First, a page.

Messages:
    2,051
    Go ahead and dry fit it. Just don't push it in too hard. Then figure out how much further it will go in (bottom out) when the solvent is used. Try to get it flush with the top of the finished floor, but if you're off by a small bit it will not matter.

    Half the questions on this forum are about flanges that are waaay too high or waaay low, and there's usually a simple remedy for those: flange extenders, extra thick wax, shimming, etc... But yours will be just fine.
  8. GrumpyPlumber

    GrumpyPlumber Licensed Grump

    Messages:
    1,404
    Location:
    Licensed Grump
    Dry fitting a pvc flange...difficult?
    You can't dry fit PVC?
    I dry fit 3" + pvc all the time, you have to wiggle it to get it free.
    Also you have to develope a "feel" for how far into the hub the pipe goes, that takes experience.
    For a flange it's easy...push it on then look at the gap (if any) between the pipe and the end of the hub inside the flange.
    Getting it up is simple, use a flat bar and wedge it side to side, once it budges 1/8-1/4" it usually comes off by hand.
    The larger the diameter pipe, the more difficult to dryfit, yes.
    There are situations, like a basement 3"/4" main rough, where dryfitting and using a sharpie is essential on PVC.
  9. jadnashua

    jadnashua Retired Defense Industry Engineer xxx

    Messages:
    22,129
    Location:
    New England
    Measure a few times, look at the flange carefully to make sure it doesn't have a bulge that would prevent it from going down where you want it, then, when you add the solvent, push it down all the way and HOLD it for maybe a minute or so. When you push it on, measure how much further it needs to go, then measure how much room is left in the socket of the fitting. As long as you have a little more room in the socket than you have pipe, it will be able to go down flush onto the floor.

    Because the fitting is tapered, and the solvent lubricated it, it will try to push itself back up...you need to hold it until some of the solvent evaporates and grabs. The bigger the fitting, the longer it takes to evaporate some of the stuff so it will finally lock itself in place. If you just push it down, then let go, it could push itself back up maybe 1/2" over then next minute or so if you aren't holding it down.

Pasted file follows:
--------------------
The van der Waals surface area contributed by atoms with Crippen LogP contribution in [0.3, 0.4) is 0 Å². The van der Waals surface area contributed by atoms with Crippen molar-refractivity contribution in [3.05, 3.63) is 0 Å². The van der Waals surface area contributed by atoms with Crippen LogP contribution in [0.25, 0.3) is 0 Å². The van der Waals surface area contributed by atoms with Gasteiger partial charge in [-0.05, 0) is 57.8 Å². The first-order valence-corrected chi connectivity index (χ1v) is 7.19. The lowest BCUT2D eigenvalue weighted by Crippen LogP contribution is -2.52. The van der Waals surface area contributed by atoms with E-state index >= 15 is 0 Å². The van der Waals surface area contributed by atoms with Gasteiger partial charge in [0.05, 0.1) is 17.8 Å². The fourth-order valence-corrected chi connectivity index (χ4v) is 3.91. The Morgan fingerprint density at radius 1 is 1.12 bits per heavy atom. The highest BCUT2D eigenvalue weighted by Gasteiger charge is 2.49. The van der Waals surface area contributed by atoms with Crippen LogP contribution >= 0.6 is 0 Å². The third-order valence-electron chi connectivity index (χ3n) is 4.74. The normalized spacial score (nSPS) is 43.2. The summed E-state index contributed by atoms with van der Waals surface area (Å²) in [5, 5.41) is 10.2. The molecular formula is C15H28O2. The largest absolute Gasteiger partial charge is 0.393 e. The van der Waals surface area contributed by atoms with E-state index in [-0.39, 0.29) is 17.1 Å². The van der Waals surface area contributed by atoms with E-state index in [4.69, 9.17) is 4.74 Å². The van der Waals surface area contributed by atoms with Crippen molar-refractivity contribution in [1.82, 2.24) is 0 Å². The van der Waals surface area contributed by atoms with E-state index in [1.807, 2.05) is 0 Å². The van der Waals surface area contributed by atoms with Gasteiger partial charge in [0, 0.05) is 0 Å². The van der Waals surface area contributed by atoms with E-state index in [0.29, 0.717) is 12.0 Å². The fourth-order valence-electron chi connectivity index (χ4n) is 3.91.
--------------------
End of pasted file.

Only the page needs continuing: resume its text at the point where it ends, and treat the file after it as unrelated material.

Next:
10. hj

    hj Moderator & Master Plumber Staff Member

    Messages:
    26,811
    Location:
    Cave Creek, Arizona
    dry fit

    I never dry fit unless it is to prefit and mark some special angle. Whether it will fit or not is why they make rulers. Once we know the measurements are correct, we put the fittings together.
  11. Geo

    Geo New Member

    Messages:
    15
    First off, thanks for all of the help.

    My closet bend is a 4 inch ABS pipe not PVC.

    My flange is also ABS of course.

    One question I have is how much flange pipe needs to cover the closet bend? How much length does ABS need to get a good grip? 1/2"? 1 inch?

    I might cut off the bottom of the flange pipe to the distance I need for a good grip.
  12. GrumpyPlumber

    GrumpyPlumber Licensed Grump

    Messages:
    1,404
    Location:
    Licensed Grump
    Swing joints, angles in tight spaces on a house main, dryfit & mark the hubs in place so there's no guessing - on PVC, we don't use ABS much here.
  13. cwhyu2

    cwhyu2 Consultant

    Messages:
    1,347
    Location:
    Cincinnati OH
    We dont use ABS at all.In fact you cant even find it at the supply houses
    in the state.Sch 40 PVC above astm 3034 below grade.